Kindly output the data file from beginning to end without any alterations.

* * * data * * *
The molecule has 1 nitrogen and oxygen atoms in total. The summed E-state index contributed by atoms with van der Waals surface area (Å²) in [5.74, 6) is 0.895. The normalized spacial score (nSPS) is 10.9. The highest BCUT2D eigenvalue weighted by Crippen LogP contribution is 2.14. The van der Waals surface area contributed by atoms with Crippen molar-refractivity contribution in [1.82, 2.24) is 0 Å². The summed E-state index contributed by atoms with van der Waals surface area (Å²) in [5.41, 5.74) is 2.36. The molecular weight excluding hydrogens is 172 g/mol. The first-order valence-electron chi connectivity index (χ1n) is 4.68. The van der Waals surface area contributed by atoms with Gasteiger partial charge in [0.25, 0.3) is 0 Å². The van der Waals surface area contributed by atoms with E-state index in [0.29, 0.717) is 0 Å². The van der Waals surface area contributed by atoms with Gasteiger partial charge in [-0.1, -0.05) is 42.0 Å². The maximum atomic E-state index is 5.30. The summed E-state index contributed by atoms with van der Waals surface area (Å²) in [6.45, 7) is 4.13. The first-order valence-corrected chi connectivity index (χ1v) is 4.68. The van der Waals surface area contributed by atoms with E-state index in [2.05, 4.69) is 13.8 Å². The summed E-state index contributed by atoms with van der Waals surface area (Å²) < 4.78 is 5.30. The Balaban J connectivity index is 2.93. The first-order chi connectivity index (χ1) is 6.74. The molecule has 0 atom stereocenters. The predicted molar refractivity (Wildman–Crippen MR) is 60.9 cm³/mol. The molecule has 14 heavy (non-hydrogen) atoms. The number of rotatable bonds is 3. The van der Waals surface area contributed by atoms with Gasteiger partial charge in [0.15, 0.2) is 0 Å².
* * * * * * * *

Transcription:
The molecule has 1 nitrogen and oxygen atoms in total. The summed E-state index contributed by atoms with van der Waals surface area (Å²) in [5.74, 6) is 0.895. The normalized spacial score (nSPS) is 10.9. The highest BCUT2D eigenvalue weighted by Crippen LogP contribution is 2.14. The van der Waals surface area contributed by atoms with Crippen molar-refractivity contribution in [1.82, 2.24) is 0 Å². The summed E-state index contributed by atoms with van der Waals surface area (Å²) in [5.41, 5.74) is 2.36. The molecular weight excluding hydrogens is 172 g/mol. The first-order valence-electron chi connectivity index (χ1n) is 4.68. The van der Waals surface area contributed by atoms with Gasteiger partial charge in [0.25, 0.3) is 0 Å². The van der Waals surface area contributed by atoms with E-state index in [0.29, 0.717) is 0 Å². The van der Waals surface area contributed by atoms with Gasteiger partial charge in [-0.1, -0.05) is 42.0 Å². The maximum atomic E-state index is 5.30. The summed E-state index contributed by atoms with van der Waals surface area (Å²) in [6.45, 7) is 4.13. The first-order valence-corrected chi connectivity index (χ1v) is 4.68. The van der Waals surface area contributed by atoms with E-state index in [2.05, 4.69) is 13.8 Å². The summed E-state index contributed by atoms with van der Waals surface area (Å²) < 4.78 is 5.30. The Balaban J connectivity index is 2.93. The first-order chi connectivity index (χ1) is 6.74. The molecule has 0 atom stereocenters. The predicted molar refractivity (Wildman–Crippen MR) is 60.9 cm³/mol. The molecule has 14 heavy (non-hydrogen) atoms. The number of rotatable bonds is 3. The van der Waals surface area contributed by atoms with Gasteiger partial charge in [0.15, 0.2) is 0 Å².